Accutane is a doctor-prescribed drug that is used for treating severe nodular acne, otherwise known as cystic acne, which is a kind of condition that is manifested with painful, pus-filled acne bumps and redness on the skin. This drug has been made available ever since the early 80′s for patients who have become unresponsive to other forms of acne treatment, including systemic antibiotics.
Accutane should be taken two times a day, after meals and for a period of 15 to 20 weeks. Patients start off with a low dosage to gradually increase as per doctor’s advise.
Users must strictly follow what has been recommended by the doctor and should not change their treatment course without professional approval. If any signs of improvement are seen within a month or two after use, the medication may be discontinued.
The drug works to inhibit the production of sebum in the sebaceous gland within two weeks of the therapy. The acne also starts to reduce as Accutane’s components seep through the intrafollicular lipids, inhibiting organism growth. Redness also tends to decrease, as this medication has anti-inflammatory properties as well.
With some patients, however, sebum production goes back to the same condition after two months of use. This doesn’t mean that Accutane has stopped working, but that its mechanism is actually not predictable.
A great majority of Accutane users have received significant good results with its use. Following proper therapy, several patients are known to have undergone total remission from cystic acne within six months to one year. But according to the FDA, at least 25% of those who are treated with this medication sometimes require a new course of treatment, especially with younger patients between the ages of 16 to 18.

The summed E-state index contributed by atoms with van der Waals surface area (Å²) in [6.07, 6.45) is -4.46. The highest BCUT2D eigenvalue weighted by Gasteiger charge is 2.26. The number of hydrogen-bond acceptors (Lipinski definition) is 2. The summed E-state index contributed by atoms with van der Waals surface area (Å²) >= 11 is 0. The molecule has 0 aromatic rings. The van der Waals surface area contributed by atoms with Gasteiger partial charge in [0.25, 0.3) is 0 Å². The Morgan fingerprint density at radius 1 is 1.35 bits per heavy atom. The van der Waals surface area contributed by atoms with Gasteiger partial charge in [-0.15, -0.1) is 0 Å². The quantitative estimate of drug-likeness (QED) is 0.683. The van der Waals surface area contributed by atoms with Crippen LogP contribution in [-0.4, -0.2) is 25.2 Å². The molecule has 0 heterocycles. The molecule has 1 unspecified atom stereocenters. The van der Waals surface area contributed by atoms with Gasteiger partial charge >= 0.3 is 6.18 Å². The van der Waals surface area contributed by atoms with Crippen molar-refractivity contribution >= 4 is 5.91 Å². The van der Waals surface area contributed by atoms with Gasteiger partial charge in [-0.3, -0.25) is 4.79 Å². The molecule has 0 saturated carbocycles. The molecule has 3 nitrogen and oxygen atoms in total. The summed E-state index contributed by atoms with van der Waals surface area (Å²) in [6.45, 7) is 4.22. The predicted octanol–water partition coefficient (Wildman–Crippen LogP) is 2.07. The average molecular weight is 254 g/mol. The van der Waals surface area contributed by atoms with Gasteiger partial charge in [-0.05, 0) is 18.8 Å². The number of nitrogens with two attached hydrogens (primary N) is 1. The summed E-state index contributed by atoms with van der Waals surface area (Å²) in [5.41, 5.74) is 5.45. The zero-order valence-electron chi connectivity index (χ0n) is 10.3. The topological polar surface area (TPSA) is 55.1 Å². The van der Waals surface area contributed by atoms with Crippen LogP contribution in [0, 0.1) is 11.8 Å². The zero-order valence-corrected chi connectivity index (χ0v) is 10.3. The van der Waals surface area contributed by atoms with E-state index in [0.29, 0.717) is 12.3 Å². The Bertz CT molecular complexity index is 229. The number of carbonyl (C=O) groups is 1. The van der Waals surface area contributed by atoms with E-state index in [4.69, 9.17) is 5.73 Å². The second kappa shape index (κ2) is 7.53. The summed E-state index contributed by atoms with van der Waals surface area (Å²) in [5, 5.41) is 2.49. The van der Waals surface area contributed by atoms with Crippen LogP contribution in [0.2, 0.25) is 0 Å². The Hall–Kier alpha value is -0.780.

For all its advantages, Accutane has known side effects, which is why use of it must be properly monitored and administered by a health professional.
- Women who are pregnant, breastfeeding or planning to get pregnant have to avoid this drug because it is known to cause birth defects. A pregnancy tests may be necessary before a married or committed woman undergoes Accutane therapy, or even while the treatment is ongoing.
- Accutane is also known to affect vision, particularly with seeing in the dark. Patients are, therefore, advised to avoid driving or operating machinery at night so that accidents do not happen.
- Accutane hastens weak bone development, such that people who are heavily into sports and are under this treatment may experience joint and muscle aches often, as well as require a lot of rests and downtime.
- The drug also affects the emotional and mental state of the patient. They may turn aggressive and violent, or develop depression, which is why it is important for doctors to make a psychological evaluation first before going ahead with the Accutane treatment.
- Certain medications and drugs may also counteract with use of Accutane, like Vitamin A, birth control pills, and heart medications. A medical and reproductive history may need to be assessed before the doctor gives the patient the approval to use Accutane.
Women patients under Accutane treatment are advised to join the iPLEDGE Program initiated by the FDA in 2005 for risk-management. Under this, they are required to present or login the following information every time they get a refill of their prescription:
- A negative pregnancy test;
- The kinds of birth control they use;
- Any other requirements that may be asked in the program.
Patients are also advised to never buy Accutane online, especially since this does not require any prescription. The drug may be effective but misuse of it can lead to serious consequences.